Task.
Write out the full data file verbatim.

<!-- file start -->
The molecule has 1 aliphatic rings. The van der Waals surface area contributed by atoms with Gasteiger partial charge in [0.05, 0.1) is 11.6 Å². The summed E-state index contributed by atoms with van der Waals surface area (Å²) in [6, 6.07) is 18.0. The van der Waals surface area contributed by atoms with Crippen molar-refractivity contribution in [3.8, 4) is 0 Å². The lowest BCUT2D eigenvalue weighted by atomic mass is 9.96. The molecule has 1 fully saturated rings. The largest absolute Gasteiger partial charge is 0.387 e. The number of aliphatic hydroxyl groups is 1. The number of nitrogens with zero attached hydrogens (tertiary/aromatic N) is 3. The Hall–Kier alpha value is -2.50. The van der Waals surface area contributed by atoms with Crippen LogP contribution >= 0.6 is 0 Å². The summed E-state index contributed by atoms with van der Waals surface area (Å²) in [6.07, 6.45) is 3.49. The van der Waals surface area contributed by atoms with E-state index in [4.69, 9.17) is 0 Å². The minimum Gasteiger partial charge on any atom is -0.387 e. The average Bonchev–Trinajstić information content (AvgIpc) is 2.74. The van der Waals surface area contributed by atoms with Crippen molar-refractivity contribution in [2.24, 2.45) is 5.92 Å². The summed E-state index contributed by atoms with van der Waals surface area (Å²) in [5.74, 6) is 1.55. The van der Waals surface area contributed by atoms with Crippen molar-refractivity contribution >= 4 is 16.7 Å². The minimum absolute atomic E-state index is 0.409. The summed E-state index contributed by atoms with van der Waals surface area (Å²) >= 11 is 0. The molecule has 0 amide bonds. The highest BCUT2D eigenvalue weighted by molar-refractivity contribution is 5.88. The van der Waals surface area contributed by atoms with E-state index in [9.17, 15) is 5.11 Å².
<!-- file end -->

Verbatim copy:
The molecule has 1 aliphatic rings. The van der Waals surface area contributed by atoms with Gasteiger partial charge in [0.05, 0.1) is 11.6 Å². The summed E-state index contributed by atoms with van der Waals surface area (Å²) in [6, 6.07) is 18.0. The van der Waals surface area contributed by atoms with Crippen molar-refractivity contribution in [3.8, 4) is 0 Å². The lowest BCUT2D eigenvalue weighted by atomic mass is 9.96. The molecule has 1 fully saturated rings. The largest absolute Gasteiger partial charge is 0.387 e. The number of aliphatic hydroxyl groups is 1. The number of nitrogens with zero attached hydrogens (tertiary/aromatic N) is 3. The Hall–Kier alpha value is -2.50. The van der Waals surface area contributed by atoms with Crippen LogP contribution >= 0.6 is 0 Å². The summed E-state index contributed by atoms with van der Waals surface area (Å²) in [6.07, 6.45) is 3.49. The van der Waals surface area contributed by atoms with E-state index in [4.69, 9.17) is 0 Å². The minimum Gasteiger partial charge on any atom is -0.387 e. The average Bonchev–Trinajstić information content (AvgIpc) is 2.74. The van der Waals surface area contributed by atoms with Crippen molar-refractivity contribution in [2.24, 2.45) is 5.92 Å². The summed E-state index contributed by atoms with van der Waals surface area (Å²) in [5.74, 6) is 1.55. The van der Waals surface area contributed by atoms with Crippen molar-refractivity contribution >= 4 is 16.7 Å². The minimum absolute atomic E-state index is 0.409. The summed E-state index contributed by atoms with van der Waals surface area (Å²) >= 11 is 0. The molecule has 0 amide bonds. The highest BCUT2D eigenvalue weighted by molar-refractivity contribution is 5.88. The van der Waals surface area contributed by atoms with E-state index in [9.17, 15) is 5.11 Å².